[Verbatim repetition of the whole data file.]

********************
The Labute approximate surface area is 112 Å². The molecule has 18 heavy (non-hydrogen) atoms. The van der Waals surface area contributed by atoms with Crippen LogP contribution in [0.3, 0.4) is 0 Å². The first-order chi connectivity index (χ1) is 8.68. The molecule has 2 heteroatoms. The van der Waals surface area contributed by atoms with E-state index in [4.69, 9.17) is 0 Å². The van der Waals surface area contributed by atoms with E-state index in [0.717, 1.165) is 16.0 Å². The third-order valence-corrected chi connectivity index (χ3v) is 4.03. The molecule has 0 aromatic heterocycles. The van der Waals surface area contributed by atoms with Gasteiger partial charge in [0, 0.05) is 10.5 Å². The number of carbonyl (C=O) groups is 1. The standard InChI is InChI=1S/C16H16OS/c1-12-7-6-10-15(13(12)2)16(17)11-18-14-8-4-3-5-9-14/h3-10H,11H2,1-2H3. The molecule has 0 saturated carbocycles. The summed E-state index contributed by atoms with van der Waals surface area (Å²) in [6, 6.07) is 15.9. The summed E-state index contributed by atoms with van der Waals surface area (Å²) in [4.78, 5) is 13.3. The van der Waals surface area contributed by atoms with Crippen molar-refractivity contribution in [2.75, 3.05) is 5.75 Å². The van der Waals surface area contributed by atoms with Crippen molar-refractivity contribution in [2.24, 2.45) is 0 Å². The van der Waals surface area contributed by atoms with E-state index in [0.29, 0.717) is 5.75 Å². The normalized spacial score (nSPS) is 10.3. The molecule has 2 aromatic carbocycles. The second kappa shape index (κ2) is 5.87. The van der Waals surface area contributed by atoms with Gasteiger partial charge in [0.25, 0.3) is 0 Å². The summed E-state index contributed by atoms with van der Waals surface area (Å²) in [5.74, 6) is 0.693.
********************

The Labute approximate surface area is 112 Å². The molecule has 18 heavy (non-hydrogen) atoms. The van der Waals surface area contributed by atoms with Crippen LogP contribution in [0.3, 0.4) is 0 Å². The first-order chi connectivity index (χ1) is 8.68. The molecule has 2 heteroatoms. The van der Waals surface area contributed by atoms with E-state index in [4.69, 9.17) is 0 Å². The van der Waals surface area contributed by atoms with E-state index in [0.717, 1.165) is 16.0 Å². The third-order valence-corrected chi connectivity index (χ3v) is 4.03. The molecule has 0 aromatic heterocycles. The van der Waals surface area contributed by atoms with Gasteiger partial charge in [0, 0.05) is 10.5 Å². The number of carbonyl (C=O) groups is 1. The standard InChI is InChI=1S/C16H16OS/c1-12-7-6-10-15(13(12)2)16(17)11-18-14-8-4-3-5-9-14/h3-10H,11H2,1-2H3. The molecule has 0 saturated carbocycles. The summed E-state index contributed by atoms with van der Waals surface area (Å²) in [6, 6.07) is 15.9. The summed E-state index contributed by atoms with van der Waals surface area (Å²) in [4.78, 5) is 13.3. The van der Waals surface area contributed by atoms with Crippen molar-refractivity contribution in [2.75, 3.05) is 5.75 Å². The van der Waals surface area contributed by atoms with Crippen molar-refractivity contribution in [2.24, 2.45) is 0 Å². The van der Waals surface area contributed by atoms with E-state index in [0.29, 0.717) is 5.75 Å². The normalized spacial score (nSPS) is 10.3. The molecule has 2 aromatic carbocycles. The second kappa shape index (κ2) is 5.87. The van der Waals surface area contributed by atoms with Gasteiger partial charge in [0.25, 0.3) is 0 Å². The summed E-state index contributed by atoms with van der Waals surface area (Å²) in [5.74, 6) is 0.693.